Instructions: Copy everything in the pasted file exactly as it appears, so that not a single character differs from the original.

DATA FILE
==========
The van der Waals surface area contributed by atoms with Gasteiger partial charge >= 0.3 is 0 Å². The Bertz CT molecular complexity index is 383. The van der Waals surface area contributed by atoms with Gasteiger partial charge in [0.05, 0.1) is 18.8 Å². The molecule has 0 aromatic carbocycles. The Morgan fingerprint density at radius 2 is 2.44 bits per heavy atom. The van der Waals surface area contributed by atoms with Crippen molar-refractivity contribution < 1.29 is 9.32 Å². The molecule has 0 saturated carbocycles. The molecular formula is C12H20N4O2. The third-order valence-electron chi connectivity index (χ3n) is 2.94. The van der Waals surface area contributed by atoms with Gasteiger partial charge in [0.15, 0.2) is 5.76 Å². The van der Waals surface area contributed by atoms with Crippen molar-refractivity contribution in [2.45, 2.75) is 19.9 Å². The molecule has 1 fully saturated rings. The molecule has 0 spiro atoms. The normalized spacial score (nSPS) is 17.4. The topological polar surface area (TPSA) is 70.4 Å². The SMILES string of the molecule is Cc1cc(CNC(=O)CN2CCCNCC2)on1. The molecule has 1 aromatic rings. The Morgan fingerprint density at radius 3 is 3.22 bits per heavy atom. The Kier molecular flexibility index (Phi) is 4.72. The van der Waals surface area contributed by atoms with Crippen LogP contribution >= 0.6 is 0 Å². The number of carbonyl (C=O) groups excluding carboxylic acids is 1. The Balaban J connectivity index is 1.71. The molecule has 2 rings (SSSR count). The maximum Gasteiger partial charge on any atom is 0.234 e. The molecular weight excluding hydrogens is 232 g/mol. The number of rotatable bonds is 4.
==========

The van der Waals surface area contributed by atoms with Gasteiger partial charge >= 0.3 is 0 Å². The Bertz CT molecular complexity index is 383. The van der Waals surface area contributed by atoms with Gasteiger partial charge in [0.05, 0.1) is 18.8 Å². The molecule has 0 aromatic carbocycles. The Morgan fingerprint density at radius 2 is 2.44 bits per heavy atom. The van der Waals surface area contributed by atoms with Crippen molar-refractivity contribution < 1.29 is 9.32 Å². The molecule has 0 saturated carbocycles. The molecular formula is C12H20N4O2. The third-order valence-electron chi connectivity index (χ3n) is 2.94. The van der Waals surface area contributed by atoms with Gasteiger partial charge in [0.15, 0.2) is 5.76 Å². The van der Waals surface area contributed by atoms with Crippen molar-refractivity contribution in [2.45, 2.75) is 19.9 Å². The molecule has 1 fully saturated rings. The molecule has 0 spiro atoms. The normalized spacial score (nSPS) is 17.4. The topological polar surface area (TPSA) is 70.4 Å². The SMILES string of the molecule is Cc1cc(CNC(=O)CN2CCCNCC2)on1. The molecule has 1 aromatic rings. The Morgan fingerprint density at radius 3 is 3.22 bits per heavy atom. The Kier molecular flexibility index (Phi) is 4.72. The van der Waals surface area contributed by atoms with Crippen LogP contribution >= 0.6 is 0 Å². The number of carbonyl (C=O) groups excluding carboxylic acids is 1. The Balaban J connectivity index is 1.71. The molecule has 2 rings (SSSR count). The maximum Gasteiger partial charge on any atom is 0.234 e. The molecular weight excluding hydrogens is 232 g/mol. The number of rotatable bonds is 4.